Yes, I am calling this movie a masterpiece, which is a shame because it had such a short and limited release in U.S. theaters. Fortunately, I had the pleasure of viewing Night is Short, Walk on Girl on a whim at my local community movie theater, which only had three showings left. This film was directed by Masaaki Yuasa in 2017, but released in American theaters in August 2018. As the director of one of my favorite Japanese animated television shows, Devilman Crybaby, I already knew beforehand that I was walking into the theater for a visual spectacle. Yuasa is known for his signature style of simplistic art style combined with fluid, visceral animation and uniquely surreal storytelling. As you can surmise, I was filled with high expectations and thankfully this movie delivered.
If this were a movie review, I'd give it a solid score of: A.
But this is not going to be a review. Today I'll just be expressing my thoughts on this film, which hopefully will be good cause for discussion. Let's begin!
First off, the basic premise follows the love story of two college students, Otome and Senpai. Otome, is a heavy drinking girl with a positively charming attitude that commits to one epic night of partying which seemingly lasts forever, while Senpai is the shy bespectacled boy who resolves to take this particularly long night to finally win Otome's heart. Along the way they meet several quirky characters with very questionable names at times (Don Underwear, anybody?) and their night quickly falls into dream-like state, filled with kooky antics and adventure.
To watch this film is to understand that it throws the traditional narrative structure out the window. At least that’s how it begins. The plot cannot be properly explained as the visuals and the eccentric characters perform outrageously ludicrous actions, and at some points even break into random song and dance. Like a visual metaphor for every crazy college night, everything becomes a blur of events that are strung together.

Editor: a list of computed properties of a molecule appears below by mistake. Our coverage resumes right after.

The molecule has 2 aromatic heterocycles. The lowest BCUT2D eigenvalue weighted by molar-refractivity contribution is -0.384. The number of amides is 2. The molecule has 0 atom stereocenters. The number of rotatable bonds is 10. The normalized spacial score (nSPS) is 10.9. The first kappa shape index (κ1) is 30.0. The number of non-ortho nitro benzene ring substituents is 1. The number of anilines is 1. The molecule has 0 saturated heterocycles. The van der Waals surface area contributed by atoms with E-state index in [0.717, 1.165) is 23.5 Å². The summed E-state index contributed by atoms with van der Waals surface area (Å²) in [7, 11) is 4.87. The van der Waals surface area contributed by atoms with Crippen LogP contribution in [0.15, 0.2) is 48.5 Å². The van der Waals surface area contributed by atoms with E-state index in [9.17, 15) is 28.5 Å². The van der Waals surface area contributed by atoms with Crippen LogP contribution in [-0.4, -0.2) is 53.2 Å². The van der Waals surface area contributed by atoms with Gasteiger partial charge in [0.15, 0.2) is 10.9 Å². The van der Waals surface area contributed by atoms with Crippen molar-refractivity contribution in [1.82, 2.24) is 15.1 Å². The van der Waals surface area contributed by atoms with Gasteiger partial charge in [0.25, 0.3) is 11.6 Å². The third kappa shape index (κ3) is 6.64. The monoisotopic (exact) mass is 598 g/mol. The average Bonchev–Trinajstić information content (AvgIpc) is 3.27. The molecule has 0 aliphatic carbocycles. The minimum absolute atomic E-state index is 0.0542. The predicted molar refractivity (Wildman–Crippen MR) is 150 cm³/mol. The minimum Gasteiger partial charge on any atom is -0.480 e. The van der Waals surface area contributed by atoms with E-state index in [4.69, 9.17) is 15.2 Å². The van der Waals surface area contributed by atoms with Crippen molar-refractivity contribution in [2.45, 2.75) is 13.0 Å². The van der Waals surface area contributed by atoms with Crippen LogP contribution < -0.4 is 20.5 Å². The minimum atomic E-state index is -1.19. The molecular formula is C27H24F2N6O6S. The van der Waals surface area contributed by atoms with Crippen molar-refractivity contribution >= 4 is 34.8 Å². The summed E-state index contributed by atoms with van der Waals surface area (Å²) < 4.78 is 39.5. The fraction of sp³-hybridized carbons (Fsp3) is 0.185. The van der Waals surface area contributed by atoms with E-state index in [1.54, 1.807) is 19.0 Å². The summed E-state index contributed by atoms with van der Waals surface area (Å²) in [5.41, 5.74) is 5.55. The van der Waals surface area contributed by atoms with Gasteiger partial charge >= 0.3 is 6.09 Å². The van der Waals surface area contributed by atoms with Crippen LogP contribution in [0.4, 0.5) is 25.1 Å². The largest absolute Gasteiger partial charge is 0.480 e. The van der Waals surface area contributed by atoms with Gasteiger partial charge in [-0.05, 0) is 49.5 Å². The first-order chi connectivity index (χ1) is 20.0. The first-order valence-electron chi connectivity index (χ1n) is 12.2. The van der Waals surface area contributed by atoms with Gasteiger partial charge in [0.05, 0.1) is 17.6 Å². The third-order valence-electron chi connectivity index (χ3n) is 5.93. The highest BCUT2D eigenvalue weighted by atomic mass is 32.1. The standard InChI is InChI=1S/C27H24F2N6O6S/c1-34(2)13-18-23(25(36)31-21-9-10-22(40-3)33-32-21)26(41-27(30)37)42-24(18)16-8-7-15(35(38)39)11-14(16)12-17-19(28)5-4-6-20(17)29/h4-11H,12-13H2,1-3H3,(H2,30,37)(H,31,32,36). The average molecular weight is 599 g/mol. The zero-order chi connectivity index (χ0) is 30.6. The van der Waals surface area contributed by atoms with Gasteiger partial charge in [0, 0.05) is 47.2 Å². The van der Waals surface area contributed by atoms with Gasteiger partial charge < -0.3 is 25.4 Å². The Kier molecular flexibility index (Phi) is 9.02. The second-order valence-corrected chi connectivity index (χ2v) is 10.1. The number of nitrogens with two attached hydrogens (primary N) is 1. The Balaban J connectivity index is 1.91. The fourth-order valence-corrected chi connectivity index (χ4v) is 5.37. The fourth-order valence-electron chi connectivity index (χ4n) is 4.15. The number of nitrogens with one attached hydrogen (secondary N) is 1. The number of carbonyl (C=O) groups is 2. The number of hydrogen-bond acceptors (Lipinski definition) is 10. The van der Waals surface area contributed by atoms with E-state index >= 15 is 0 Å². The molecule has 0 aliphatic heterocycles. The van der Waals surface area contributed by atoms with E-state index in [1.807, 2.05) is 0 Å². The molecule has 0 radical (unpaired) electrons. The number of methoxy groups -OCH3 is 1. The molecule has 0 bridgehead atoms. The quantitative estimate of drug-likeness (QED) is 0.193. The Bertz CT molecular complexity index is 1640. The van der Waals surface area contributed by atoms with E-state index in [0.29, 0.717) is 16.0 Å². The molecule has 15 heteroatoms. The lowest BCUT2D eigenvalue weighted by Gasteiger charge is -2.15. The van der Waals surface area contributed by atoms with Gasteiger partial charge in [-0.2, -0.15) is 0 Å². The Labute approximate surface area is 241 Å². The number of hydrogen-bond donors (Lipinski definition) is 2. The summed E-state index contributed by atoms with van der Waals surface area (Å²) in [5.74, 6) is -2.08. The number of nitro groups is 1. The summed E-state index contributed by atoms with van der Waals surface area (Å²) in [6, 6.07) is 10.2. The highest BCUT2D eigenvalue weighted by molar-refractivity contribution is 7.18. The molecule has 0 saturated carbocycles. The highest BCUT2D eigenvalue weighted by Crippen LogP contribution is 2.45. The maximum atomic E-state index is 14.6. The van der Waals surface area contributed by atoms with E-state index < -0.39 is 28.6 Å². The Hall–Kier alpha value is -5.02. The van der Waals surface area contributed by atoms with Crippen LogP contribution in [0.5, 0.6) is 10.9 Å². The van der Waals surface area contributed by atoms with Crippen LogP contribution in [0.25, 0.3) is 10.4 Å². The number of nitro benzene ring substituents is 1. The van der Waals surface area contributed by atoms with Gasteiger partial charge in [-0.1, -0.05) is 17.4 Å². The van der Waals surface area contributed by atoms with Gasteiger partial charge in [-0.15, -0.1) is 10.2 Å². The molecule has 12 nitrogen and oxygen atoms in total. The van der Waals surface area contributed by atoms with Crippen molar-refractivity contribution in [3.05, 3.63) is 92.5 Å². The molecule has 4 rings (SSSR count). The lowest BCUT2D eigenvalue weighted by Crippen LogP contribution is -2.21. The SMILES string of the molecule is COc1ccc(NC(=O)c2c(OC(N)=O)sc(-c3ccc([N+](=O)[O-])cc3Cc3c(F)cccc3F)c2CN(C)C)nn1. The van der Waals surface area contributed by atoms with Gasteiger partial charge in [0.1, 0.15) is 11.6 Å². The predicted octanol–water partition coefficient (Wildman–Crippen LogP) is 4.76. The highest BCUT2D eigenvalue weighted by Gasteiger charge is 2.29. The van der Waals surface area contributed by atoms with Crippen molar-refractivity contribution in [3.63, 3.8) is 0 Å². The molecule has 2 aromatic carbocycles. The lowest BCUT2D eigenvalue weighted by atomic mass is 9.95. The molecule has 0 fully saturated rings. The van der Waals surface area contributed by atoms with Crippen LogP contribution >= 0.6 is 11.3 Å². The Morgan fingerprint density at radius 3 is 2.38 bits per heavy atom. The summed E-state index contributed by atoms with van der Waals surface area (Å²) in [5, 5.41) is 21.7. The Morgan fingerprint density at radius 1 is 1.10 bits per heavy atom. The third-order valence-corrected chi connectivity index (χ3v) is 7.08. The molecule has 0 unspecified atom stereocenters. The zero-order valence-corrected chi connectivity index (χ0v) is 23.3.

The idea of fate is thrown around often in this film, which is intended to illustrate both their belief systems. In one corner you have Otome's desire to live life in a laissez faire fashion, or her ability to go with the metaphorical flow of life itself. She's happy-go-lucky, fun, and generally says yes to adventure. Fate appears to be on her side for every situation and she takes herself on a journey through this night that seems to last years.
On the other hand, Senpai is shown to have self-doubt, anger, frustration and has terrible luck. In fact, there are several scenes where he loses his pants and winds up with an ice cream cone attached to his crotch, much for comedic effect. He is passive and manipulative, trying his best to earn Otome's affections through a series of forced "chance" encounters. Senpai believes that by doing so, she'll eventually associate these coincidences into a message that they're fated to be together. Kind creepy, kind sweet?
The futurist in me also noticed some similarities between the School Festival Executive Head's secret library fortress and the political climate of today. In a nod to communism or Big Brother, there's a scene where Senpai finds out that the School Festival Executive Head has spy camera network set all over the place that gathers tons of intel on everyone, including to Otome. Immediately Senpai is angered and disgusted by this, but when it benefits him (they discover her favorite childhood book) in his quest to impress Otome, he eagerly takes the information. He fantasizes that by bringing her a beloved childhood book called Ra Ta Ta Tam, she would fall straight into his arms.
It's strange that an average, albeit attractive college student and head of a committee has access to his own armed milita and jail cell. However, due to the general hijinks and randomness of the movie itself, I suppose that can be forgiven.
Despite most of the movie playing itself out as a disjointed fantasy, this love story remains a romantic comedy at its core. However, the journey to get there is anything but normal, it still keeps the beats of what you’d expect. The acid trip that was the long night melts away as the sun rises and dawns a new day, or symbolically the burgeoning romance between the two leads. Perhaps, as a deeper look into the meaning of life that tells us maybe we don't have to have all the answers because things will find a way to work themselves out. Everything that happens isn’t by chance or coincidence after all. It is fate. Much like the film 500 Days of Summer, we the audience are taught the lesson that everything that happened through this night that seemed to have lasted years is genuinely fate. These two characters came into these crazy situations by seemingly arbitrary choices and actions, but it all brought them full circle to where they should be at exactly the right time and place. Isn’t that love in a nutshell?